However, McEntire’s vocal strength is on par with that of Rogers, Til Tuesday’s Aimee Mann and Turner. “Everybody was knocked out,” Bowen remembered. Proclaiming that her performance was powerful enough to bridge the gap between country and pop, he believed the song would be “the biggest thing [she’d] ever done.”

To this day, hearing “Whoever’s in New England” makes the hairs on McEntire’s arms stand at attention. It’s her interpretation of what she heard in the original that spurs this response: In her songwriting MasterClass, McEntire notes that the demo version of “Whoever’s in New England” featured a male vocalist, which inspired the bold tone of her performance. To go deeper, a song about a straying mate with a vibe that fits a voice like Kenny Rogers’ -- as sung man to woman -- feels like his 1977 hit “Lucille.”

But McEntire flips that intention on its head while adding a tone that consoles a gallivanting husband closing his cheating heart to extramarital romance. By doing so, she creates an entirely different song, and the color of her timbre on the track emerges. Just like a caramel-dipped pretzel, the unexpected union of salty and sweet creates a delicious earworm.

Filmed in Boston, the music video for “Whoever’s in New England'' was a career first for McEntire, and that the Northeast replaced Nashville for the shoot speaks to the universality that country music achieved via the countrypolitan movement. By this time, top country hitmakers Dolly Parton and Kenny were pop stars who doubled as rising celluloid icons, while everyone from John Travolta and Larry Hagman to Patrick Duffy and Burt Reynolds, and more, had played a cowboy onscreen to great commercial success. It was a moment in American history when traditional country motifs were synonymous with contemporary Americana.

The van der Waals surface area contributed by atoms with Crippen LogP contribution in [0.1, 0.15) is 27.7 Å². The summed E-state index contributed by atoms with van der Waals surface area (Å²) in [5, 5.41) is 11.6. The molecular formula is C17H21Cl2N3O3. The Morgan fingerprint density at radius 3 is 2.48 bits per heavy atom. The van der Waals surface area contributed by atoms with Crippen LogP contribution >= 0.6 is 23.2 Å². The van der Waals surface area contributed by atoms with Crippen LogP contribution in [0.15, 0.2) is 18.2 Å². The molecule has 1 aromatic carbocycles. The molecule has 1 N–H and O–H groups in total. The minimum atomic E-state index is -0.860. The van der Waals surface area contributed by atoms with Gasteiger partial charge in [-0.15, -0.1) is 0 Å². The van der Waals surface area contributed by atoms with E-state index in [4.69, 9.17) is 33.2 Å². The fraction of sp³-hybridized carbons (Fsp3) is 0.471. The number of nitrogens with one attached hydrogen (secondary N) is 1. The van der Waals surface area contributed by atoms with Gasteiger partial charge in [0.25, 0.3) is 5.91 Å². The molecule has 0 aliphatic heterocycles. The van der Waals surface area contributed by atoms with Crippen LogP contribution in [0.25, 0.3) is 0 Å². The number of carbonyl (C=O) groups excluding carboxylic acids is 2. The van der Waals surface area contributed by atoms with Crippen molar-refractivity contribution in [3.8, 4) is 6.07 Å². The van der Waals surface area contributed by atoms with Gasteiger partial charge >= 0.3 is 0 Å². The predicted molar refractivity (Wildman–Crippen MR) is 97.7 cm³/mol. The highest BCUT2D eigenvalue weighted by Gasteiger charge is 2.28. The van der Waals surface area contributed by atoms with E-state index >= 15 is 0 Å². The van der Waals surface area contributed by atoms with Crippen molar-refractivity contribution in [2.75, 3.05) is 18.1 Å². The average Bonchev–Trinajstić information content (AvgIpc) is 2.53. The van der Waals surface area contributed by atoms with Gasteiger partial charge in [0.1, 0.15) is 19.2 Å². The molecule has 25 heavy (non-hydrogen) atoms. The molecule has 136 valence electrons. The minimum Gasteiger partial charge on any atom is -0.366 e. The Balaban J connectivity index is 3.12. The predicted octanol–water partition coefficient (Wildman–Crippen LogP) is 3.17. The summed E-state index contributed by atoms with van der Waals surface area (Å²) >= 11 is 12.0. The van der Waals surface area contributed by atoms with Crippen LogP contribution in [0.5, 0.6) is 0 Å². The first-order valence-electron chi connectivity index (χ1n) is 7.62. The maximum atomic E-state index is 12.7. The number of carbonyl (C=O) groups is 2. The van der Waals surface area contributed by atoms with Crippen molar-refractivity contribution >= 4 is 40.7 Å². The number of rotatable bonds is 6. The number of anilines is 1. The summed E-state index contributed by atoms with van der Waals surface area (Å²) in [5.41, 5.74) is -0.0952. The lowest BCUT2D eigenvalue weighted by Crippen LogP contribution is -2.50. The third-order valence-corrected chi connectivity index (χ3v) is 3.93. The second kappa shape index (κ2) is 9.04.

By this measure, McEntire -- who starred in the clip as a Nashville housewife with a businessman husband who’d been frequent trips to Boston -- wasn’t unique, but a representation of the genre as a whole; however, she allowed a country music video to share the airwaves with the era’s more mainstream fare.

“Whoever’s in New England” was McEntire's fifth Hot Country Songs chart-topper, but the album of the same name became her first platinum-selling record. She co-hosted the 1986 CMA Awards with The Dukes of Hazzard star John Schneider, and won both Entertainer of the Year and Best Female Vocalist that night; additionally, she won a Grammy for Best Female Country Vocal Performance for the song.

McEntire’s career has moved onward and upward in a diverse manner in the years since “Whoever’s in New England.” The music video’s success, in particular, spurred a television and film career that’s spanned 200-plus credited appearances, including six seasons of a self-titled sitcom, Reba, that aired on the WB and CW networks from 2001 until 2007.

In 2020, Cody Johnson released a cover of “Whoever’s in New England,” completing the song’s circle from male-recorded demo to McEntire hit to a song once again sung my a man. Shortly thereafter, Johnson and McEntire collaborated on a new version of his single “Rodeo,” and in an interview alongside Johnson regarding that song, McEntire revealed what she feels makes a song “timeless.” It’s a note that applies well to her 35-year-old star-making cut, too.

“Well, everything happens for a reason, and timing is everything," McEntire says. "My point is that this song is timeless. Because the way people can relate to it in many, many different ways. And that’s when it’s a great song. No matter what decade it’s recorded or written in, it’s timeless.”